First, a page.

Publication details

Drivers of plant community (in)stability along a sea-inland gradient



Year of publication 2023
Type Article in Periodical
Magazine / Source Journal of Ecology
MU Faculty or unit

Faculty of Science

Keywords coastal dunes; compensatory dynamics; environmental gradient; functional traits; phylogenetic diversity; species richness; stability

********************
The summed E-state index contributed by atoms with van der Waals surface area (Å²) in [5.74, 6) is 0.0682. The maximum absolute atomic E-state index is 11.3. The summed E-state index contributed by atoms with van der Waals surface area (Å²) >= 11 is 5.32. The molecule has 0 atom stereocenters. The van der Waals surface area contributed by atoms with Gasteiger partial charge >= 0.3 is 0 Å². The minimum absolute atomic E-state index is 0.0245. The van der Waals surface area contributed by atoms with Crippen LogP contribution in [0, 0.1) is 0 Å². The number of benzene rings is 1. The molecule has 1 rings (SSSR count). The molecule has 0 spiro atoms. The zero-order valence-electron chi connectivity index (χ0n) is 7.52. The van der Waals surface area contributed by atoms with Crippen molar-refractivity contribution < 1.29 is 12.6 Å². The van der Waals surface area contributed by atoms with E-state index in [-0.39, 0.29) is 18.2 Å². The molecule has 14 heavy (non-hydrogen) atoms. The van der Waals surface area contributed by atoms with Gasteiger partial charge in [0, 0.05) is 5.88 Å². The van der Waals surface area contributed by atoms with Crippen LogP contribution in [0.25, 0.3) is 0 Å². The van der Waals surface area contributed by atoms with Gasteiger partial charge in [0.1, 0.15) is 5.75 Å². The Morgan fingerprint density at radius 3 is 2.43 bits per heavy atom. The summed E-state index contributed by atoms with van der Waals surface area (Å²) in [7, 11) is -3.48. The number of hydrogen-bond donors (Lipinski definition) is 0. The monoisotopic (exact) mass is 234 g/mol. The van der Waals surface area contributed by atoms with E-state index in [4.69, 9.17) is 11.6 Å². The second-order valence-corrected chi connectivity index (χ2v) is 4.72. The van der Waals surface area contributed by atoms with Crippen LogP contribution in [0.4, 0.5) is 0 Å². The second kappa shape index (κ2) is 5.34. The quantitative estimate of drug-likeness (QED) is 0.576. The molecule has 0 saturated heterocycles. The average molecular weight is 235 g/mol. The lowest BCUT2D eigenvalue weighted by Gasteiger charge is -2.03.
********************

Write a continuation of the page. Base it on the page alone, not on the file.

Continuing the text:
Description 1. Global change pressures are highlighting the need to better understand the mechanisms driving the temporal stability of natural communities under different environmental conditions. There is ample evidence that species richness helps communities to withstand environmental fluctuations and stabilise over time. However, it is still debated whether richness promotes stability through the diversity of species functional traits, phylogenetic lineages and ecological strategies in the community or because of the likelihood of including stable species. Furthermore, it is unclear whether the positive effect of diversity on stability is maintained in conditions of strong environmental fluctuations (e.g. frequent disturbances and stress).2. To address these questions, we analysed long-term monitoring data of 84 permanent plots in coastal dune plant communities distributed along a gradient of natural stress and disturbance, with communities closer to the sea subject to greater stress and more frequent disturbances. Specifically, we used structural equation models to disentangle the relative influence of the environmental gradient and the different diversity components (species richness, functional and phylogenetic diversity; SR, FD and PD), as well as of the dominant ecological strategy (captured by species lifespan) on community stability, through their effect on two key stability mechanisms (population stability and species asynchrony).3. We found that the sea-inland environmental gradient was the main driver of stability mechanisms. Stress and disturbance decreased both population stability and species asynchrony, but also reduced species richness, which thus exerted a stabilising effect only on the communities in more favourable environmental conditions.4. Surprisingly, we did not find an effect of FD and PD on community stability, neither directly nor via asynchrony. However, the dominance of perennial species mitigated the instability generated by stress and disturbance. Perennial species were on average more stable than annuals and displayed a wider range of species fluctuations, including compensatory dynamics among species (i.e. asynchrony).5. Synthesis: Overall, our results highlight the importance of accounting for the environmental context when examining mechanisms of community stability. Species richness remains a useful direct predictor of community stability. Species ecological strategies, like the acquisitive-conservative trade-off connected to lifespan, however, should also be routinely considered as drivers of both population stability and compensatory dynamics.

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